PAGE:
Friday, May 12, 2006
Generic formula good as name brand
...This little cutie is at your mercy and can't go to the store or order a steak.
…Many parents don’t know that the generic formulas on the shelf as just as good as Enfamil or Similac.
…Uniformity is ensured by Congress under the Infant Formula Act of 1980.
…For a number of reasons, the breast is best, but generics can be second best nutritionally and as a value.
…Early formula, made in the 1800s in Europe, was funky, consisting of cow’s milk and flour (basically Elmer’s Glue).
…In the 1900s, fats, proteins, and trace elements were added.
…In the late 1970s, tragedy struck! Some formulas were too low in salt and babies were developmentally affected.
…This led to passage of the Infant Formula Act saying all formulas had to contain the same, er, formula. (In a recent tweak by the FDA, all must contain DHA, Omega 3 fish oil.)
…Nothing is too good for your baby, though, and the name brands still hog the market.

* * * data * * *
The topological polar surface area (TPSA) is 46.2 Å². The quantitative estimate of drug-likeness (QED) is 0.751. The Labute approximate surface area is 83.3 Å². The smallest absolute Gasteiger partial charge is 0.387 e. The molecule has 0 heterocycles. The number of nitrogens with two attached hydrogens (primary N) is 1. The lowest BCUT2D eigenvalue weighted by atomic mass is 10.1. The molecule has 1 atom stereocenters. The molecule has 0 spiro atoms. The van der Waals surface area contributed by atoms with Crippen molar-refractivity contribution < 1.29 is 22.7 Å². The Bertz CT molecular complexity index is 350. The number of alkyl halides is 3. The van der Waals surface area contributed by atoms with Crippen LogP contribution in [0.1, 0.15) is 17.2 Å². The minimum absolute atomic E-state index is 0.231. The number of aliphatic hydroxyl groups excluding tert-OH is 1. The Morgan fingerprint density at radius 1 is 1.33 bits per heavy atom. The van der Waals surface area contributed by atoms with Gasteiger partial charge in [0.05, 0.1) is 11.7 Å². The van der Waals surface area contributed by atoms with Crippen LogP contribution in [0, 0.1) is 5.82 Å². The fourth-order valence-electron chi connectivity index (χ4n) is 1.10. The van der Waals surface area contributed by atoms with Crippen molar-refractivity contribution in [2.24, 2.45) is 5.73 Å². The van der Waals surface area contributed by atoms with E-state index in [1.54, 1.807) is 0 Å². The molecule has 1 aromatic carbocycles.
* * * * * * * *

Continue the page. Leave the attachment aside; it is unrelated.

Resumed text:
…And jack their prices alarmingly every year.
…According to Newsweek (May 8, 2006), some people are feeding babies rice or soy milk.
…Not cool. These do not contain the proper elements for healthy growth.
…It says so right on the label.
…These beverages are low in fat and cholesterol, which is good for adults, but in babies, can result in rickets or a protein deficiency called kwashiorkor.
…According to Newsweek, without enough protein, babies’ skin can become “flaky paint.” They can also swell with fluids and lose immunity.
…Not what you want to see when you peek in the stroller.
…If you are watering formula or feeding unfortified soy or rice milk and your kid becomes bow-legged, check with the doctor.
…You need to feed legitimate formula, but it doesn’t have to be brand name.